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Galactic slam: Milky Way to hit nearby galaxy – in 4 billion years (+video)

The collision between the Milky Way and the nearby Andromeda galaxy will result in a single, enormous new elliptical galaxy, but not for another 6 billion years, researchers say.

The transit of Venus will be transfixing sky-watchers on June 5 and 6 but astronomers at NASA are now looking ahead to a cosmic event of far greater significance. They say they are certain that the Milky Way and Andromeda Galaxies are headed for a cosmic collision, in about four billion years.
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It's the biggest thing to hit the Milky Way. Ever.

In four billion years, the Andromeda Galaxy will plow through the Milky Way head on in a collision of cosmic proportions – not once, not twice, but three times over about a 2 billion year span.

When cosmic do-si-do ends, the result will be an enormous elliptical galaxy that will alter a starry night sky in ways that would make Vincent van Gogh drop his brushes in awe (see video).

The edge-on view of the Milky Way now visible on a clear night under dark skies would first yield to a dazzling array of large, bright regions of star formation all across the sky. Ultimately, the sky would be dominated by a giant brightly glowing ellipse of stars – the core of the new galaxy that our solar system would inhabit at a much greater distance from the center than it now does.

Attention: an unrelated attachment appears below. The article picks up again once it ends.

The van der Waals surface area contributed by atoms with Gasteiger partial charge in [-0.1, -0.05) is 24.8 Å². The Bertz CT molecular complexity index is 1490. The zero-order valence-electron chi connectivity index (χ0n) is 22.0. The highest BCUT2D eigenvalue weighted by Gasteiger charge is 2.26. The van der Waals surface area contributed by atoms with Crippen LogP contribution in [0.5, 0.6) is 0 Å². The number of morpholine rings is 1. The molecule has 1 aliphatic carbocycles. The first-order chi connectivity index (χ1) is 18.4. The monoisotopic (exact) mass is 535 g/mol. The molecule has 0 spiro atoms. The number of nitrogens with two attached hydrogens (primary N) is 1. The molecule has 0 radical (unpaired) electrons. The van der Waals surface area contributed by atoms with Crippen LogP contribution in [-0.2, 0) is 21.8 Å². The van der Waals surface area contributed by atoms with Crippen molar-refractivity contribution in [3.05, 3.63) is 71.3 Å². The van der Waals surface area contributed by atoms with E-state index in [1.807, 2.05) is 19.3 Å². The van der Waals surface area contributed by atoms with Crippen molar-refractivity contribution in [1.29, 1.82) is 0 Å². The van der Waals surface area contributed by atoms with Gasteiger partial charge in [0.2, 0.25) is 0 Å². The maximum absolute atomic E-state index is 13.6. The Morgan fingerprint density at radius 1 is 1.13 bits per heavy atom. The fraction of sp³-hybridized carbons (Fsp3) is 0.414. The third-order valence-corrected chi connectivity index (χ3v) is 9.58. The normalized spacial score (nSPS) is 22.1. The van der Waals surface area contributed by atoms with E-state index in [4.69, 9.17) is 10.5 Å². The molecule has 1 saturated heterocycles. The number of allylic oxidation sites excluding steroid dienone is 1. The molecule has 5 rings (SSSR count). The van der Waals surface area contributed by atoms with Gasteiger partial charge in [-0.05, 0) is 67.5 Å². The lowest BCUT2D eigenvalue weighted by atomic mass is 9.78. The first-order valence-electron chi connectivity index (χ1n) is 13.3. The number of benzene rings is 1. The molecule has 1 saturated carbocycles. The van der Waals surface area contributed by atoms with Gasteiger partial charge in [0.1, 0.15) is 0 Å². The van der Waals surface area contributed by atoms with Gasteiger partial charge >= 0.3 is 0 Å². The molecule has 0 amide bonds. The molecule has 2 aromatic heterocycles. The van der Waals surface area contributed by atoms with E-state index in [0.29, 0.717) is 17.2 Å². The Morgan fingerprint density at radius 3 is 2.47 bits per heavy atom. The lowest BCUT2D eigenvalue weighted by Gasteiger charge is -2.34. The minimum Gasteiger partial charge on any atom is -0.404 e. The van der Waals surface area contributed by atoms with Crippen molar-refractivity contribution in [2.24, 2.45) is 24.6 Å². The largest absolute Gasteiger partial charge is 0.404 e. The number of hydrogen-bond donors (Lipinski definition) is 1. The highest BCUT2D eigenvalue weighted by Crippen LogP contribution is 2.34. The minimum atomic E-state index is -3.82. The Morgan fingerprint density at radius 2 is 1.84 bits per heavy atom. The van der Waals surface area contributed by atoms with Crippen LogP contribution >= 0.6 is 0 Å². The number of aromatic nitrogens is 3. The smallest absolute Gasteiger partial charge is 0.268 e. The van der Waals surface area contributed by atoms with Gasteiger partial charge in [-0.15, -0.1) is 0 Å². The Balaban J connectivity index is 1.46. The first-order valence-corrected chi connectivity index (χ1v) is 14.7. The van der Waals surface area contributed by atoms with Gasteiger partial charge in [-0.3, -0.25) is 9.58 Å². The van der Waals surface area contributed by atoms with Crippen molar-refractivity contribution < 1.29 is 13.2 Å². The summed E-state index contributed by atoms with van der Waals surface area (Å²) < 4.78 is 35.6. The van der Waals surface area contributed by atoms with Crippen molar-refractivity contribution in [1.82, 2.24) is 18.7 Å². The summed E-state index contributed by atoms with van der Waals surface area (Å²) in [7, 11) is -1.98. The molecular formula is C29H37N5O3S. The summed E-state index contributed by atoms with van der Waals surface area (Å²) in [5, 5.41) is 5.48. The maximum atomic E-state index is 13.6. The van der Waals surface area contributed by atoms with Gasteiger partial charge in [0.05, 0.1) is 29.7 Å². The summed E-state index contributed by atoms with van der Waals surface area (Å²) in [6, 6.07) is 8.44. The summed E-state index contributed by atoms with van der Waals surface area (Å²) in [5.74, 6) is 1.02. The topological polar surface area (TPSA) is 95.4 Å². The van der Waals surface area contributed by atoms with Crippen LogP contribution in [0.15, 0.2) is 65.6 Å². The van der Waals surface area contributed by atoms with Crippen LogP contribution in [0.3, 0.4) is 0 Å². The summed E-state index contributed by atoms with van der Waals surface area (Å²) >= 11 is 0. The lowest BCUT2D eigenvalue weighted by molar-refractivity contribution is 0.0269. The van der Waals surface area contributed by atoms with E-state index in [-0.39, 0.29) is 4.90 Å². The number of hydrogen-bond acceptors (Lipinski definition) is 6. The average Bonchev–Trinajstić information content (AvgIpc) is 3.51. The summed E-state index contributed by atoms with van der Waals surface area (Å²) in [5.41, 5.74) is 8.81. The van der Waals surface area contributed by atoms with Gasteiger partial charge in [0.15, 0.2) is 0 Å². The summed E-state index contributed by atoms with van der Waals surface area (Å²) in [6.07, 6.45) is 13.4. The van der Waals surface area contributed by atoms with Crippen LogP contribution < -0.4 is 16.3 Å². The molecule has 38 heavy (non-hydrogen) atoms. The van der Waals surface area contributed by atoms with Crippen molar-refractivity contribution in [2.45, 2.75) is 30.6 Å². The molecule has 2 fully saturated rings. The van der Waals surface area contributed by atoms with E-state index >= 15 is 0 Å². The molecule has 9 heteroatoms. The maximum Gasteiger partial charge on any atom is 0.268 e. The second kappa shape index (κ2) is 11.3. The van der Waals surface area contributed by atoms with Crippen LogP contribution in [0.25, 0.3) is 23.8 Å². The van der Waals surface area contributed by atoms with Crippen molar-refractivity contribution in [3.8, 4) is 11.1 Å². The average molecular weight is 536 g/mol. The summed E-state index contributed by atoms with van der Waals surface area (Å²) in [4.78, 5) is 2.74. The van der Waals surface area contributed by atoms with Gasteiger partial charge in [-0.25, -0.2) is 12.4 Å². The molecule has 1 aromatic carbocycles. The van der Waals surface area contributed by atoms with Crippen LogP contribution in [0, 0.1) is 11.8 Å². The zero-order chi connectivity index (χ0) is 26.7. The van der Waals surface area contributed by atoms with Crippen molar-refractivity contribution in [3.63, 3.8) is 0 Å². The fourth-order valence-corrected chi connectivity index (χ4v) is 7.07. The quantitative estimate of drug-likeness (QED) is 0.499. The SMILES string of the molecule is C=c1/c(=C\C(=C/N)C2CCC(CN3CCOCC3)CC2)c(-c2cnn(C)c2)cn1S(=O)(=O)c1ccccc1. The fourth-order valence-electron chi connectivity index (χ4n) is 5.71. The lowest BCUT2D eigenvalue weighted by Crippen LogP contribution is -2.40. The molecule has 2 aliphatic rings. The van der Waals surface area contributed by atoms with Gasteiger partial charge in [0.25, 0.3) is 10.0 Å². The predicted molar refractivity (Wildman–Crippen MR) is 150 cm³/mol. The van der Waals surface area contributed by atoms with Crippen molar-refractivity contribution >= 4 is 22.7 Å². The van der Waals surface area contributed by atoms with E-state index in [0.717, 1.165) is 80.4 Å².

Those are the implications of study that for the first time firmly answers a question that has vexed astrophysicists for a century. Ever since the first measurements of the motions of galaxies were taken, the data showed that unlike virtually every other galaxy observed, Andromeda is heading toward the Milky Way, not away from it, as the universe expands. That led to the inevitable questions: Will Andromeda hit the Milky Way? And what will happen if it does?

Observations of other galaxy collisions over the past 100 years have allowed researchers to answer the second question before they had a clear answer to the first one. Now, a team led by Roeland van der Marel at the Space Telescope Science Institute in Baltimore reports that they've made the key, missing measurement – Andromeda's sideways motion – with enough confidence to call the head-on collision 4 billion years in advance.

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